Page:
on 1.250.000 acres to the west of Coastal's leases. Map attached dividing
.ap- offshore area west of Apalachicola into 48 or so 5,760-acre tracts:
11-15-73: As part of settlement discussion, handwritten notes on "Coastal
.udi Petroleum Meeting" states 224-A has 13.5 million and 224-B has 27.0 million
Gov- barrels of oil with a resent bonus value of $120.000,000.
ng in
1972
Oil discovered in Bear Island Field.
insit 8-29-72: Florida Governor and Cabinet continued to issue leases on State
nies lands, in fact advertising for bids.
'if it
astal 1971
4-23-71: CPC v. Secretary of Army-Judgment rendered holding Coastal's
leases valid.
8-71: DNR denies Getty's application to drill in East Bay on leases 2338 (Santa
Y on Rosa County). Letter from R.O. Vernon (Oil & Gas Administrator of DNR) to
Sdi- O.G. Gage of Getty informing him of the denial of the application to drill for
'plo the reason that it "Probably would cause some damage to the environment."

ere- 1970
binet 6-30-10: CPC v. Secretary of Army-Memorandum opinion of Judge Atkins
finding the leases are valid but declining CPC the right to mine Lake Okeechobee
ffec- and that CPC should be compensated for profit loss.
1969
to P.
sthe Oil discovered in Lake Trafford Field.
iter-
ases 4-23-69: In meeting to discuss Coastal Petroleum, Florida Governor and Cabi-
net recognize that there was a need to mike a better deal for state.

1968
mits
foil, 5-17-68: Mobil/CPC well 1 -C drilled (Franklin County-Little St. George Is-
land area). Completed 7-15-68 at 14,369 feet.
rom 8-12-68: Coastal files claim against the Corps of Engineers for refusal to is-
vent sue a Lake Okeechobee mining permit.
one
here 1967

1-26-67: State files complaint for declaration that Charlotte County may not
simply prohibit offshore drilling or the State will have to pay Coastal for its
leases. A permanent injunction was granted 2-23-67 to the Florida Governor
and Cabinet.


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New Listing! 237 Patton Drive, Eastpoint. Very well
maintained family home in quiet location. Features in-
clude: 4 large bedrooms, 2 baths, large living area with
fireplace, mud/laundry room, cozy front porch, private
back yard, recently painted exterior, new metal roof and
much more. This home is priced to sell. $130,000.


- --V -------^^-- ----------- -- VI---I-J -- --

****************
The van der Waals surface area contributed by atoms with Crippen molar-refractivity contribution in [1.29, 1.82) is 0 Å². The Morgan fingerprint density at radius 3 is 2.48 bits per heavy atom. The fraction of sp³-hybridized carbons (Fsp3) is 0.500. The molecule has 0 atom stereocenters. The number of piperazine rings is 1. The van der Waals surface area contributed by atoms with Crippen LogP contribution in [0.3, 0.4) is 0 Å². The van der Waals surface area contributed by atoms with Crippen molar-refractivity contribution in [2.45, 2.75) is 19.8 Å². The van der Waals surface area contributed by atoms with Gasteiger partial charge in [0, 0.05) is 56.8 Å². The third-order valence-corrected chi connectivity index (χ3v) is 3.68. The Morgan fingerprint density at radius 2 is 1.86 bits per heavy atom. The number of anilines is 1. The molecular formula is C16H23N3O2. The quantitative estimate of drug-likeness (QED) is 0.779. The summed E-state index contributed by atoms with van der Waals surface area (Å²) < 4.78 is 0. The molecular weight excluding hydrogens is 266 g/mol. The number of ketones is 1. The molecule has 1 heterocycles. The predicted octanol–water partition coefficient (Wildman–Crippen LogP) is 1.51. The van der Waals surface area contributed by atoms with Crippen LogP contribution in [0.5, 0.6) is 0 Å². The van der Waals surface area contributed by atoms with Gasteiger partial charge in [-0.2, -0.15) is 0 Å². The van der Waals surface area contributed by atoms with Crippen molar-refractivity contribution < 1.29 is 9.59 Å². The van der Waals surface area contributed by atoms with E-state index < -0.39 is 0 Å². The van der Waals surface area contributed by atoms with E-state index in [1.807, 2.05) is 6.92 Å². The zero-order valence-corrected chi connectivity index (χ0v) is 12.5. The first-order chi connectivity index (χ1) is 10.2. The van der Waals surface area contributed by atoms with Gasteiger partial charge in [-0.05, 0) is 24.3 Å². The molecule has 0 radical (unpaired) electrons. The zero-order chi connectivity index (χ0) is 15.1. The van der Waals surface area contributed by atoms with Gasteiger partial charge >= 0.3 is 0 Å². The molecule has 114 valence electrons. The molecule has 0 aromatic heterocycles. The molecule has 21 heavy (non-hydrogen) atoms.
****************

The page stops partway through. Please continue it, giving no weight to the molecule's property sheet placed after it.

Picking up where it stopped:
3-11-92: First three of five applications for drilling permits filed by Coastal 10-5-73: As part of ongoing settlement discussionsCoastal presents docu-
with DNR. ments with evaluation of leases including estimate of more than $1 billion.


I







Pae 10 26 Januarv 2001


A -A-.' x A' -------.J --- -


A LOCALLY OWNED NEWSPAPER


The Franklin Chronicle


Gov & Cabinet from Page 1
Annual Base Rent was to have been established by a market value
appraisal of the property. The Additional Variable Rental, which was
intended as a means of revenue sharing between the CPAA and the
Board of Trustees would be established on a case-by-case basis by
CPAA and the Board of Trustees during the joint negotiation of sub-
leases.
On, April 21, 1987, the Board of Trustees approved an amendment to
Lease No. 3407. The amended lease, No. 3407-A, replaces and super-
sedes Lease No. 3407. Lease No. 3407-A.added 114,127.2 square feet
of sovereignty submerged lands to the leased area; required prior
written approval by the Board of Trustees for any subleases of up-
lands or sovereignty submerged lands included in the lease area; pro-
vided for activities other than those listed to be permitted on the leased
area with the Board of Trustees prior approval sought 60 days before
the proposed activity was to commence; provided that the leased pre-
mises and any structures and equipment located thereon be main-
tained in good condition and good state of repair; provided that fee
simple title can only be encumbered by a leasehold interest; added
appropriate submerged land restriction language; added a
non-discrimination paragraph; and provided that any sublease would
incorporate the lease by reference and attachment.
On October 25, 1988, the Board of Trustees approved an amendment
to Lease No. 3407-A which abated the previous requirements for CPAA
to pay an Annual Base rent and Additional Variable Rental, and the
requirement for a market value appraisal for the subleased area. In-
stead the amendment required CPAA to submit an independent de-
tailed, financial audit covering a five-year period from January 1,
1989, through December 31, 1994, for review by the Board of Trust-
ees. After review and evaluation of the financial report, the Board of
Trustees was to determine if CPAA was receiving sufficient revenue
to provide an annual payment to the Board of Trustees.
Subsequently, on June 6, 1995, the Board of Trustees approved an-
other amendment to the lease with CPAA requiring annual financial
audits beginning with the fiscal year January 1, 1995 through De-
cember 31, 1995, with the first audit due on or before March 31,
1996.
On September 4, 1991, CPAA entered into a sublease with Bevis and
Associates, Inc. (Bevis) and the Board of Trustees approved the sub-
lease on October 10, 1991. The sublease to Bevis includes approxi-
mately 7.5 acres of upland and 1.91 acres of sovereignty submerged
lands. Bevik manufactures boats and operates a marina repair and
maintenance service on the subleased property. In order to take boats
out of the water for repair, Bevis began the construction of a travel-lift